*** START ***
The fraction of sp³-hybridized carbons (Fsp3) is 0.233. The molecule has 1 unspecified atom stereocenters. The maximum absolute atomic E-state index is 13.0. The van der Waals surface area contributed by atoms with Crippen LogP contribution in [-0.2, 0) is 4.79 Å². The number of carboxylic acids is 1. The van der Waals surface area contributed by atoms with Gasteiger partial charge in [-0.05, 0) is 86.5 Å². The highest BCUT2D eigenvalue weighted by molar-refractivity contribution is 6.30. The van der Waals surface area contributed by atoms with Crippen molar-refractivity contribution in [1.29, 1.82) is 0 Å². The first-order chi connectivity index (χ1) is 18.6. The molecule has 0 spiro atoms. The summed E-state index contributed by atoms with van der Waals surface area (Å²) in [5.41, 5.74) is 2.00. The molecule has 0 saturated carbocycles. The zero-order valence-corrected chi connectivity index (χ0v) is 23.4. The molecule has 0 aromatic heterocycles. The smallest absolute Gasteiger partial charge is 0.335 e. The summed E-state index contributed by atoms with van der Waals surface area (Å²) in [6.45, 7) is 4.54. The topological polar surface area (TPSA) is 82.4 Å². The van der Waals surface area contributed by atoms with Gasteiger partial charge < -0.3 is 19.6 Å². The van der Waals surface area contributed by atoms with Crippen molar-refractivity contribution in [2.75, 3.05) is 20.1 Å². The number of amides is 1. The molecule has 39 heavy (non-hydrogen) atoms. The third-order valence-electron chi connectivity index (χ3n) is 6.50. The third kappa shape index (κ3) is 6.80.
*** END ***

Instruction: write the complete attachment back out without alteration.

The fraction of sp³-hybridized carbons (Fsp3) is 0.233. The molecule has 1 unspecified atom stereocenters. The maximum absolute atomic E-state index is 13.0. The van der Waals surface area contributed by atoms with Crippen LogP contribution in [-0.2, 0) is 4.79 Å². The number of carboxylic acids is 1. The van der Waals surface area contributed by atoms with Gasteiger partial charge in [-0.05, 0) is 86.5 Å². The highest BCUT2D eigenvalue weighted by molar-refractivity contribution is 6.30. The van der Waals surface area contributed by atoms with Crippen molar-refractivity contribution in [1.29, 1.82) is 0 Å². The first-order chi connectivity index (χ1) is 18.6. The molecule has 0 spiro atoms. The summed E-state index contributed by atoms with van der Waals surface area (Å²) in [5.41, 5.74) is 2.00. The molecule has 0 saturated carbocycles. The zero-order valence-corrected chi connectivity index (χ0v) is 23.4. The molecule has 0 aromatic heterocycles. The smallest absolute Gasteiger partial charge is 0.335 e. The summed E-state index contributed by atoms with van der Waals surface area (Å²) in [6.45, 7) is 4.54. The topological polar surface area (TPSA) is 82.4 Å². The van der Waals surface area contributed by atoms with Gasteiger partial charge < -0.3 is 19.6 Å². The van der Waals surface area contributed by atoms with Crippen molar-refractivity contribution in [2.75, 3.05) is 20.1 Å². The number of amides is 1. The molecule has 39 heavy (non-hydrogen) atoms. The third-order valence-electron chi connectivity index (χ3n) is 6.50. The third kappa shape index (κ3) is 6.80.